In 2012, Google spent two years studying 180 different teams to figure out the recipe to high performing teams. They found five main ingredients – the first is something researchers call psychological safety.
Let’s take a few steps backwards, shall we? Over the past two decades, the amount of time that we’ve spent on collaborative and team-based activities at work has grown by more than 50%. Naturally, as one of the most forward-thinking companies in the world, Google has spent recent decades trying to figure out how they can maximize the productivity of their teams. After spending millions of dollars over years on initiatives that haven’t fully answered their question, they began Project Aristotle.
As a tribute to the man who once said that “the whole is greater than the sum of the parts,” Project Aristotle aimed to pinpoint the exact characteristics that separated the highest performing teams from the others. Before the project, executives at Google believed that building the best teams simply meant putting the best people together. Boy, did they underestimate the complexity of team building. The researchers at Project Aristotle found that what mattered wasn’t at all about who was on the team (successful teams varied in composition), but how they worked together. Specifically, they found five characteristics that defined how the best teams worked.
The first, and most important, characteristic that they identified was psychological safety, which essentially describes whether members of a team feel safe enough to take interpersonal risks. It’s about whether members of a team are confident that they won’t feel embarrassed or punished for making mistakes, and this matters especially for projects that rely on interdependence and are full of uncertainty (which, let’s be honest, is most projects nowadays).
Teams where members feel psychologically safe allow all members to speak and contribute to the discussion, and members are sensitive to each other’s moods. “Sounds a little too mushy for me,” you might be thinking…but here’s the thing: Project Aristotle found that these teams bring in more revenue, are rated twice as effective, and have members that are more likely to stay with the organization. It matters.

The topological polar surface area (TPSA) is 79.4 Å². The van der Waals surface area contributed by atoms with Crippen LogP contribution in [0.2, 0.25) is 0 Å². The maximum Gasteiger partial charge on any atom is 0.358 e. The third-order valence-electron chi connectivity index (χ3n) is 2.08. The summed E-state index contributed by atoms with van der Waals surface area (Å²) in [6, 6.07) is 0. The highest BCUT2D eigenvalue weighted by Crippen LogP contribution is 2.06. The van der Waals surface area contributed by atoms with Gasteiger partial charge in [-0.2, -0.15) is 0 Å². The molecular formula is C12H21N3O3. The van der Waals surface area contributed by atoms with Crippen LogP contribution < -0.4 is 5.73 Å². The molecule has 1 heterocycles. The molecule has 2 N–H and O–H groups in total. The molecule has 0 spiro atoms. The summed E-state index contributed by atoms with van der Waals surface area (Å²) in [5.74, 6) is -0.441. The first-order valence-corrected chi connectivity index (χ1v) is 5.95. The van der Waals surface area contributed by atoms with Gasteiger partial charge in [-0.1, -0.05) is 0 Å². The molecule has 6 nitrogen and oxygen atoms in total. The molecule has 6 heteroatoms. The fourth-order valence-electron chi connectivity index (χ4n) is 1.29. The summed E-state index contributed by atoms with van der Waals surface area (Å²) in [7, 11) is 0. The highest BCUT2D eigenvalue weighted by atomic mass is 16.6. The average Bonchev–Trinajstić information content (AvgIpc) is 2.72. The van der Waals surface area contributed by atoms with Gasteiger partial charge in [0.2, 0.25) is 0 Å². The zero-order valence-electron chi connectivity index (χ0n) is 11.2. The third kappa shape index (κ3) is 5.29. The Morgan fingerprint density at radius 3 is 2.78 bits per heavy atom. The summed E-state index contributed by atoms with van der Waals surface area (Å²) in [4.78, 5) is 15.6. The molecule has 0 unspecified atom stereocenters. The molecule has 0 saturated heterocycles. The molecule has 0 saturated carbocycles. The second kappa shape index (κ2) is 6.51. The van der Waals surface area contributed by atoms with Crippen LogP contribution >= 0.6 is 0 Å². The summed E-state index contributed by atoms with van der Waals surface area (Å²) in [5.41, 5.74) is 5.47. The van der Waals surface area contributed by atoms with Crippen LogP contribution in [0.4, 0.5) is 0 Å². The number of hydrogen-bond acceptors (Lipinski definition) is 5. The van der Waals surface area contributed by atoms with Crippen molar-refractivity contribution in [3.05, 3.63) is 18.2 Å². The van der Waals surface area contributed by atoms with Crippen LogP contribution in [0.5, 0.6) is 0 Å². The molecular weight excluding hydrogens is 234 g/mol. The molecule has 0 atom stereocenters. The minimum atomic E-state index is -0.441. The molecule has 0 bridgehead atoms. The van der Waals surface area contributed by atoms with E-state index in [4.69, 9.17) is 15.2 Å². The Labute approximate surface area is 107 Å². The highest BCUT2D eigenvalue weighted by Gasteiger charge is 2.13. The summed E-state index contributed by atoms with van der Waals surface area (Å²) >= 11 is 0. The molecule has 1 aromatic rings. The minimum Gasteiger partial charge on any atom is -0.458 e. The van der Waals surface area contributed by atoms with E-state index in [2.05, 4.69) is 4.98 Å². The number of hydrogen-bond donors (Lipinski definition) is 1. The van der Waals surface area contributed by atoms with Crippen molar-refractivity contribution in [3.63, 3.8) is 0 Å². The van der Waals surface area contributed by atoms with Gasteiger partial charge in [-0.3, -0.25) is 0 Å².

Think about it this way, most teams are formed in today’s organizations to tackle problems and challenges that individuals can’t take on by themselves. In order for teams to accomplish this task, members need to feel comfortable enough with each other to express their unique perspectives, share their concerns, and make full use their diverse skills. When members feel psychological safety, teams are more likely to harness the power of diverse ideas, and maximize the unique talents of each member of the team. Within these teams, the whole is unquestionably greater than the sum of the parts.
Now, the question you may be asking now is: how do we build psychologically safety? In her 2014 TEDx Talk, Amy Edmondson, who pioneered research on psychological safety, suggests three things: (1) framing the work as a learning, rather than executive, problem (2) acknowledge your fallibility, and make it safe to speak up, and (3) model curiosity, which creates a necessity for speaking up. Ultimately, it’s about making sure that the team is operating under a growth mindset. Google also offers some great strategies for building psychological safety within a team.
As useful as these tips are, Rome wasn’t built in a day, and Tom Brady didn’t learn to throw a football by reading a book (I assume…). Turning psychological safety into a norm within a team takes time, and mastering the ability to implement these strategies takes practice. This is where experiential team-building comes in, in my opinion – it gives you an opportunity to explicitly talk about psychological safety within the context of your own unique team, and a chance to practice using the tools mentioned above in a low-risk situation. After all, practice makes perfect.
So, how psychologically safe do members of your team feel?
At Summit Team Building we believe that we all learn best when we are outside of our comfort zones. This space is called the learning zone and is when we are engaged, open, inquisitive, and able to expand personal skills and to learn new things.
Based on this belief we have created many different team building programs to get people out of their comfort zones and into their learning zones. At Blue Mountain Resort we have access to an amazing natural environment that makes a perfect learning space. As such we have created many great team building programs that take advantage of this natural classroom and this is precisely why you might choose Blue Mountain in the first place.